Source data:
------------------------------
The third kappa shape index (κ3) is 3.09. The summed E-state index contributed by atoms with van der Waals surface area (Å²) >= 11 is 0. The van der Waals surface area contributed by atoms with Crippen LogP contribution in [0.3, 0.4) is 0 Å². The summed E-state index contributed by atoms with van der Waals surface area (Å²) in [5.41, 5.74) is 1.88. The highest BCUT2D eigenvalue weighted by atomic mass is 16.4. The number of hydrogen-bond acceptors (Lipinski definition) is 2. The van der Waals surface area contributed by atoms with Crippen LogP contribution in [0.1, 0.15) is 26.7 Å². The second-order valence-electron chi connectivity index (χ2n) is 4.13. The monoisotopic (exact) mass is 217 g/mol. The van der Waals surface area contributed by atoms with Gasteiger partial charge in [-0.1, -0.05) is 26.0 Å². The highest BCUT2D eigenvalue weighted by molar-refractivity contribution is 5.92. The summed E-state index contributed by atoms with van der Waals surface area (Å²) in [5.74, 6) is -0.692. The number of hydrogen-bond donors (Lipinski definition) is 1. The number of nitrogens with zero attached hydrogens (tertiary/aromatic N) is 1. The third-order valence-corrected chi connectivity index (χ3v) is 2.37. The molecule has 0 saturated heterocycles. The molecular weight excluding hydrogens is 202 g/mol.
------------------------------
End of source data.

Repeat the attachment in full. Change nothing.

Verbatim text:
The third kappa shape index (κ3) is 3.09. The summed E-state index contributed by atoms with van der Waals surface area (Å²) >= 11 is 0. The van der Waals surface area contributed by atoms with Crippen LogP contribution in [0.3, 0.4) is 0 Å². The summed E-state index contributed by atoms with van der Waals surface area (Å²) in [5.41, 5.74) is 1.88. The highest BCUT2D eigenvalue weighted by atomic mass is 16.4. The number of hydrogen-bond acceptors (Lipinski definition) is 2. The van der Waals surface area contributed by atoms with Crippen LogP contribution in [0.1, 0.15) is 26.7 Å². The second-order valence-electron chi connectivity index (χ2n) is 4.13. The monoisotopic (exact) mass is 217 g/mol. The van der Waals surface area contributed by atoms with Gasteiger partial charge in [-0.1, -0.05) is 26.0 Å². The highest BCUT2D eigenvalue weighted by molar-refractivity contribution is 5.92. The summed E-state index contributed by atoms with van der Waals surface area (Å²) in [5.74, 6) is -0.692. The number of hydrogen-bond donors (Lipinski definition) is 1. The number of nitrogens with zero attached hydrogens (tertiary/aromatic N) is 1. The third-order valence-corrected chi connectivity index (χ3v) is 2.37. The molecule has 0 saturated heterocycles. The molecular weight excluding hydrogens is 202 g/mol.